Planets in our solar system are really far from each other. So far, in fact, that nobody really understands just how vast vast is.
Built in honor of Carl Sagan, the Cornell astronomer, author and science communicator, the Sagan Planet Walk offers lessons that reach far beyond astronomy. It's a case study in visualizing vastness.
Admit it. You have no real feeling for the size of the solar system. That's O.K. Nobody else does either. Even knowing the numbers doesn't help much. If I tell you the Earth is about 8,000 miles in diameter and 93,000,000 miles from the Sun, does that give you any sense of the distances involved? No, because the numbers are too big. Things that are so far removed from our daily experience -- like quarks, and dinosaurs, and Kim Kardashian -- are inherently hard to understand.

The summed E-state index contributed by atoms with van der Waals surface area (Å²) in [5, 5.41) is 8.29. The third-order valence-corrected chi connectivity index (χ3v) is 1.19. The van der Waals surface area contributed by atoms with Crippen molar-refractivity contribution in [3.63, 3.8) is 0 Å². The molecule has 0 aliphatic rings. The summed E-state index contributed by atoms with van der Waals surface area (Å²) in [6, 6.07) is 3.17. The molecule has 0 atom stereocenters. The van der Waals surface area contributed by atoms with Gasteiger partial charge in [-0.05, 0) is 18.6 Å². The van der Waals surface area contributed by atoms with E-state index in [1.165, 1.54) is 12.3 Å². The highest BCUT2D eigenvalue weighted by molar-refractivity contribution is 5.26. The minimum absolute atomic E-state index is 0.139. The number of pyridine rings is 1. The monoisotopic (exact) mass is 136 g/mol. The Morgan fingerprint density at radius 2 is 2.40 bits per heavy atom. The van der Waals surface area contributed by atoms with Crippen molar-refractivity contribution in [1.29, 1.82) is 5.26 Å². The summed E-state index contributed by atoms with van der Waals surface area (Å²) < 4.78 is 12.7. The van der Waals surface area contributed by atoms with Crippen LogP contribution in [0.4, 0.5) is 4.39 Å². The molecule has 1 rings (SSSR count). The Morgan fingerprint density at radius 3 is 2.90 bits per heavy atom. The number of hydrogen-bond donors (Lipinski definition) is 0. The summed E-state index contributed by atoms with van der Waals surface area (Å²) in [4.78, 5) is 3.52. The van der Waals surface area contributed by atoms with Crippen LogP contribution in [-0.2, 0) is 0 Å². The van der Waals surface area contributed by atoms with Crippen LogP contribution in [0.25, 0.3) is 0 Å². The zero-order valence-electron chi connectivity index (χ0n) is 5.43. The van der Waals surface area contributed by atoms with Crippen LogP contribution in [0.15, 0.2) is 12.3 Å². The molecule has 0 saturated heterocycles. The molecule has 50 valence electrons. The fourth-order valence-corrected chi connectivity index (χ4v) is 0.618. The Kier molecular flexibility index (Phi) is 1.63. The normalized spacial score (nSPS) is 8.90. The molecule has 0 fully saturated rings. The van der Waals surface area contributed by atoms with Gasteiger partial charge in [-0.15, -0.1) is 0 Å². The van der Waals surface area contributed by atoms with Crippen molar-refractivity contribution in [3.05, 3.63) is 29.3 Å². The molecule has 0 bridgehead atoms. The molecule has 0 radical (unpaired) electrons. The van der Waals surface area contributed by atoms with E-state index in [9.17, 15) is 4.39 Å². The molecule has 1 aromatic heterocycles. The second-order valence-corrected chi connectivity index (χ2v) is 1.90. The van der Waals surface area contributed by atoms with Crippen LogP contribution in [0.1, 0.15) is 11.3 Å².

The designers of the Sagan Walk made the solar system accessible by shrinking it to a human scale. Each planet is displayed in its own monolith.
|"The effects of an impact, even a comet or asteroid of a modest size, would be devastating."|
|"We can do better than Mars."|
|"Earth came early to the party in the evolving universe."|
|"To continue advancing as a space-faring species, we need to embrace this commercial space mining industry."|
|“You can make spaceships much bigger than anything we’ve seen so far in history.”|
|“If you really want to save the planet, you should die.”|
|“Cultured meat is finally on its way towards becoming a commercial reality.”|
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|“There are but two powers in the world, the sword and the mind. In the long run the sword is always beaten by the mind.”|
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|“Lighter, more affordable, personal rapid transit: self-driving bikes.”|
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